U.S. federal prosecutors are investigating six pharmaceutical companies for potential criminal charges in connection with shipping large quantities of opioid painkillers that contributed to a health-care crisis, according to regulatory filings.
Five companies have received subpoenas from the U.S. Attorney’s office in the Eastern District of New York as part of the investigation: drugmakers Teva Pharmaceutical Industries Ltd., Mallinckrodt PLC, Johnson & Johnson and Amneal Pharmaceuticals Inc., and distributor McKesson Corp., regulatory filings showed.
The Wall Street Journal first reported the investigation on Tuesday. The newspaper said the probe was in the early stages and prosecutors were expected to subpoena other companies in the coming months, citing a source.
A spokesman for the U.S. Attorney’s office for the Eastern District of New York declined to comment.
The WSJ also said distributor AmerisourceBergen Corp. had received a subpoena as part of the investigation. The company said in regulatory filings that it has received subpoenas from multiple U.S. attorneys including the Eastern District of New York, but unlike the other companies, AmerisourceBergen did not specify the nature of the probe.
Shares of AmerisourceBergen, Amneal, Teva, Mallinckrodt and McKesson ended down 3 per cent to 9 per cent, while J&J shares were down marginally after the report. J&J’s disclosure of the investigation was reported by Reuters in October.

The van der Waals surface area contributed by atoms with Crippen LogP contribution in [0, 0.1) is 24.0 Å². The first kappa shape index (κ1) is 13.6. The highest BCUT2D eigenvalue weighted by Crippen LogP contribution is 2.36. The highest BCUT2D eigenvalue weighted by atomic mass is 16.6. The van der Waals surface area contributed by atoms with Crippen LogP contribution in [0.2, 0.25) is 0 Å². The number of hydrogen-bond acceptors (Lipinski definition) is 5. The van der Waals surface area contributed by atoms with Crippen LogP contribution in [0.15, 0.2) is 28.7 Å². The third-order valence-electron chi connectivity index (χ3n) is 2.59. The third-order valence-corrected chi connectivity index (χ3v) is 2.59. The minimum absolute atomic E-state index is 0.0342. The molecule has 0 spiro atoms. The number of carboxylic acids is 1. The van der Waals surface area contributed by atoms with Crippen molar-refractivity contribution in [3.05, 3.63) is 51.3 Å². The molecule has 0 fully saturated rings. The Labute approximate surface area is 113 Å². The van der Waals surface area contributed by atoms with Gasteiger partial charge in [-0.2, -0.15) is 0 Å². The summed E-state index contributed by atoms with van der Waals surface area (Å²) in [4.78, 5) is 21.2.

Teva said it was confident in its monitoring practices, which it said were designed to ensure medicines were delivered appropriately.
McKesson referred to recent regulatory filings while the other companies did not immediately respond to requests for comment.
Opioid manufacturers, distributors and pharmacy chains have been defending themselves against thousands of lawsuits by state attorneys-general, local governments and class actions accusing them of fuelling an addiction crisis.
Opioids have contributed to more than 400,000 deaths since 1997.
Some of the companies’ filings described the subpoenas as part of an industry-wide probe into anti-diversion policies and distribution of opioid medications under the Controlled Substances Act.
Several companies said they received grand jury subpoenas, indicating a criminal investigation.
The CSA requires companies to report orders of controlled substances such as opioids that are unusually large or unusually frequent, or that substantially deviate from norm.
In Canada, several provincial governments have joined a class-action lawsuit to recoup the costs of fighting the opioid crisis from opioid manufacturers and distributors, including pharmacies. The B.C. government’s proposed class-action lawsuit was filed a year ago against dozens of pharmaceutical companies. Newfoundland and Labrador, Ontario and Alberta have already announced their support. Saskatchewan joined them on Monday.
The lawsuit seeks costs from manufacturers and distributors dating back to 1996, when the pain drug OxyContin was introduced in the Canadian market. The suit alleges the companies falsely marketed opioids as less addictive than other pain drugs and helped start an overdose crisis that has killed more than 12,800 Canadians since January, 2016.
In July, federal prosecutors charged an Ohio drug distributor, Miami-Luken Inc, for shipping millions of opioid pills to rural Appalachia, ground zero for the epidemic.
The company shipped 3.7 million hydrocodone pills from 2008 to 2011 to a pharmacy in Kermit, W.Va., a town of just 400 people, prosecutors said.
In 2016, distributor Cardinal Health Inc. agreed to pay US$44-million to resolve allegations it violated the CSA by filling unusually large orders of oxycodone without reporting them.
Teva, Mallinckrodt and J&J also recently disclosed they had received subpoenas from the New York State Department of Financial Services. J&J said it was part of an industry-wide inquiry into the effect of opioid prescriptions on New York health insurance premiums.
With a report from The Canadian Press